“But we didn’t give up (on our dream),” she said. “When you have an idea, there’s an element of belief that this can happen. All of us can take that seed today, go out and plant it, and much more will be achieved.”
Afterward, Tresa Mercier was recognized by Rowe for her dedication over the years and George talked about the meaning of the center’s original logo and anniversary logo.
George recalled being a member of the first Health Committee and the long hours and days that went into planning the current Health & Wellness building.
“Cheryle did a CDC (Centers for Disease Control) study to look at the health status of our Tribal members and the first Health Committee that was here, there were many hours we would meet. … We would go out and knock on doors and do hands-on surveys to get the answers to our mental health and physical health needs to get the funding to build this facility,” he said.
George also pointed out various artistic features on the interior, such as the bronze masks created by Northwest sculptor and mixed media artist Lillian Pitt, a member of the Warm Springs Tribe.
George created both the original and 20th anniversary Health & Wellness logos. Spirit Mountain is at the center and the four figures surrounding it with hands intertwined represent Elders, adults, youth and children. The feathers on the figures represent the five main Tribes and the triangles on the outer ring represent the number of programs offered in 1997. Lines on the inner ring represent the number of employees when the clinic opened.
“We wanted the health center to represent the medicine wheel and the healing that would come through this,” he said. “It’s an honor to be part of 25 years of healing, and all of the hard work that has gone into this. Our members and our community are better for it.”
The Health & Wellness Center was originally designed to house the medical and dental staff, support services and wellness, and counseling, which included drug, mental health services and vocational rehabilitation. New services made possible with a larger building were optometry, pharmacy, medical lab and radiology.
Since its opening on Sept. 8, 1997, the Health & Wellness Center has seen planned expansions. In December 2010, a 4,000-square-foot addition was opened that added six more work stations to the Dental Clinic and 2,000 square feet to the Medical Clinic, in addition to Native-themed flooring.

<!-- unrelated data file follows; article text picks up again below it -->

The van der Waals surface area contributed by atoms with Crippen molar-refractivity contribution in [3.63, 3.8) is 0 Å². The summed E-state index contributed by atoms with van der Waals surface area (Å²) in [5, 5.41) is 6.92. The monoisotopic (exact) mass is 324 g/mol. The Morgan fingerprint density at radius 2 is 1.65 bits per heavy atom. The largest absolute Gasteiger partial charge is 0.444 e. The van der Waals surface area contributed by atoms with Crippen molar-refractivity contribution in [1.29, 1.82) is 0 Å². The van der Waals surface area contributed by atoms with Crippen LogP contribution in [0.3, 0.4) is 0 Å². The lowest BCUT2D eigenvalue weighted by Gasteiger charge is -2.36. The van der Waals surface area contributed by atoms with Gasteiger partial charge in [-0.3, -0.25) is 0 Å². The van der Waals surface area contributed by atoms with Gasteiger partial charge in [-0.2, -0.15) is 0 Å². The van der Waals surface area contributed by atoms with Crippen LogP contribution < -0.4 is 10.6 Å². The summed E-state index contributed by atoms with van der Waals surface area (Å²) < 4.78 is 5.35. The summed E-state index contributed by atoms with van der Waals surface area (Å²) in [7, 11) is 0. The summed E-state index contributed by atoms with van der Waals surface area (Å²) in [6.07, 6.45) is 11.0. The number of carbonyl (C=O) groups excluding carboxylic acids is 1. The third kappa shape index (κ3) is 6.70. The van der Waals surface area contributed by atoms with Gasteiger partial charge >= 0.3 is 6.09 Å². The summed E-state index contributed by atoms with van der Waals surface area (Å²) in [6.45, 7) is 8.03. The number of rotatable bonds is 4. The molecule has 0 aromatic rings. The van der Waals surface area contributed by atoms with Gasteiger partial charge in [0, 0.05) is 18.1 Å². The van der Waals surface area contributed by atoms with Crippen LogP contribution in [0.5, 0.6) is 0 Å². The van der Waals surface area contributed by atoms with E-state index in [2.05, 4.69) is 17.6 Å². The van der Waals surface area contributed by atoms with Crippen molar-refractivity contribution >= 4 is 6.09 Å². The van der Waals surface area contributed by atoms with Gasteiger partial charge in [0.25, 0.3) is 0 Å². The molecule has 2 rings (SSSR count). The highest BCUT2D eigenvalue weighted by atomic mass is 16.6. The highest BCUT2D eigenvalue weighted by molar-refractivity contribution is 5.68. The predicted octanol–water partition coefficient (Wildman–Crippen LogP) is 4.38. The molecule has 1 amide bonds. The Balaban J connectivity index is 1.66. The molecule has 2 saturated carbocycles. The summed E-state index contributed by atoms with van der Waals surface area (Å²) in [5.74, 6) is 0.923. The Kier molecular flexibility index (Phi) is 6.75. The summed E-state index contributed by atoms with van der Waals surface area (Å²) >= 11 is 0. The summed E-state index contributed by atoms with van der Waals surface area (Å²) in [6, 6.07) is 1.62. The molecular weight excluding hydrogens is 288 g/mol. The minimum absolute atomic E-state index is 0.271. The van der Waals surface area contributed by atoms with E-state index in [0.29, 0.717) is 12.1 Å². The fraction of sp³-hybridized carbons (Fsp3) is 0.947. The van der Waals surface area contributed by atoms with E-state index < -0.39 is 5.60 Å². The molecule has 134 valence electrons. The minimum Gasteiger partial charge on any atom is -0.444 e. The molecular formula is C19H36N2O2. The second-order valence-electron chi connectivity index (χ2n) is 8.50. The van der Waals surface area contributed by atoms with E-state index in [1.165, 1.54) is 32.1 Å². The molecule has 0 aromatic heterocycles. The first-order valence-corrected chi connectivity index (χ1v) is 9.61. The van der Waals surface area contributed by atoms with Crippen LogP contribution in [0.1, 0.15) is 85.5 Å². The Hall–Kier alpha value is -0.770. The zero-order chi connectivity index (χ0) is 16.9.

The Tribe also recently received a $500,000 federal grant to help expand the Behavioral Health wing to meet increased demand for services. Construction began in 2018 and was completed in late January 2020. The 4,125-square-foot addition provides staff with eight additional offices that provide increased privacy for patients.
Additionally, The Tribe is building a 10,000-square-foot public health building near the clinic that will include epidemiology services, exercise classes, social activities and vaccination clinics. It also will have a demonstration kitchen and outdoor salmon pit and gathering area. The project is being funded by an Indian Community Development Block Grant and American Rescue Plan Act monies.
During the event, attendees enjoyed a meal provided by Hawaii Five-o-Three as well as cupcakes and commemorative cakes.
The last speaker was motivational Indigenous hip hop artist and dancer Supaman (Apsaalooke Nation). Later in the evening, he performed a free show for Tribal youth in the gym.
“I’m a flute player, hip hop artist, husband and father,” he said. “It’s an honor to be back in this community. As an artist, I use music to spread messages of hope, resiliency, sobriety and suicide prevention. … We all have the ability to choose our reaction to negative situations and to create ripples of good medicine.”
The event ended with Krehbiel and several other people carrying in a nine-person canoe he had been working on to unveil at the 25th anniversary event.
“Ten more days and it will be complete,” he said. “When I was asked about what we could do to help heal our community, I thought about a canoe. Once you get out on the water, it’s always a good day. This is not so much to have on canoe journey as it is to get our community on the canoe. Hopefully, we’ll put a sail on it and get you guys sailing, too.”
The event ended with Rowe inviting attendees to inspect the canoe and take some of the many giveaway items that filled it.
“This is our canoe, so we invite you to come up and experience it,” she said.